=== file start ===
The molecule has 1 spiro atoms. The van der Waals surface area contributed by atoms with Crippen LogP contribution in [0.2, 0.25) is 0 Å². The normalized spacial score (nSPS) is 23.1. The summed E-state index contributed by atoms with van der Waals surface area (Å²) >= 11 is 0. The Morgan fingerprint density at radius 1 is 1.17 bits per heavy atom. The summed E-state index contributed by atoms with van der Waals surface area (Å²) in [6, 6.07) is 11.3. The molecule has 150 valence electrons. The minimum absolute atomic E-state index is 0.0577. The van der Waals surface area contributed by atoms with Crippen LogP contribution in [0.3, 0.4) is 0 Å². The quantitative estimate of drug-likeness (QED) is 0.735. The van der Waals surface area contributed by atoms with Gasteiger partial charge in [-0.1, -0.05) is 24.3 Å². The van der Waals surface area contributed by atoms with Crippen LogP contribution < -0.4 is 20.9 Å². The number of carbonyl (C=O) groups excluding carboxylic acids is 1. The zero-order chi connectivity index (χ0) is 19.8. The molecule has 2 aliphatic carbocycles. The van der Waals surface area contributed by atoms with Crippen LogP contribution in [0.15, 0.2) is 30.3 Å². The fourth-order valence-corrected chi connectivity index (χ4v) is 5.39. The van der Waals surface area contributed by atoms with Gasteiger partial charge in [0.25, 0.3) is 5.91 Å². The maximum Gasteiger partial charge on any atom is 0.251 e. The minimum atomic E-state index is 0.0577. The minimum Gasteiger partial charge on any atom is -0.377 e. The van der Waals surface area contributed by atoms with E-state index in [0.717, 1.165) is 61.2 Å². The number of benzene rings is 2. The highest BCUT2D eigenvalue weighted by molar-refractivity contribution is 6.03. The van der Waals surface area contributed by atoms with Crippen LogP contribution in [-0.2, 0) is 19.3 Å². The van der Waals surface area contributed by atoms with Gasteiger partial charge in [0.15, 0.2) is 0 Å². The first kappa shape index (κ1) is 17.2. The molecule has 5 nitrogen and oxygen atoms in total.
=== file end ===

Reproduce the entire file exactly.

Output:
The molecule has 1 spiro atoms. The van der Waals surface area contributed by atoms with Crippen LogP contribution in [0.2, 0.25) is 0 Å². The normalized spacial score (nSPS) is 23.1. The summed E-state index contributed by atoms with van der Waals surface area (Å²) >= 11 is 0. The Morgan fingerprint density at radius 1 is 1.17 bits per heavy atom. The summed E-state index contributed by atoms with van der Waals surface area (Å²) in [6, 6.07) is 11.3. The molecule has 150 valence electrons. The minimum absolute atomic E-state index is 0.0577. The van der Waals surface area contributed by atoms with Crippen LogP contribution in [0.3, 0.4) is 0 Å². The quantitative estimate of drug-likeness (QED) is 0.735. The van der Waals surface area contributed by atoms with Gasteiger partial charge in [-0.1, -0.05) is 24.3 Å². The van der Waals surface area contributed by atoms with Crippen LogP contribution < -0.4 is 20.9 Å². The number of carbonyl (C=O) groups excluding carboxylic acids is 1. The zero-order chi connectivity index (χ0) is 19.8. The molecule has 2 aliphatic carbocycles. The van der Waals surface area contributed by atoms with Crippen LogP contribution in [0.15, 0.2) is 30.3 Å². The fourth-order valence-corrected chi connectivity index (χ4v) is 5.39. The van der Waals surface area contributed by atoms with Gasteiger partial charge in [0.25, 0.3) is 5.91 Å². The maximum Gasteiger partial charge on any atom is 0.251 e. The minimum atomic E-state index is 0.0577. The minimum Gasteiger partial charge on any atom is -0.377 e. The van der Waals surface area contributed by atoms with E-state index in [0.717, 1.165) is 61.2 Å². The number of benzene rings is 2. The highest BCUT2D eigenvalue weighted by molar-refractivity contribution is 6.03. The van der Waals surface area contributed by atoms with Crippen LogP contribution in [-0.2, 0) is 19.3 Å². The van der Waals surface area contributed by atoms with Gasteiger partial charge in [0.15, 0.2) is 0 Å². The first kappa shape index (κ1) is 17.2. The molecule has 5 nitrogen and oxygen atoms in total.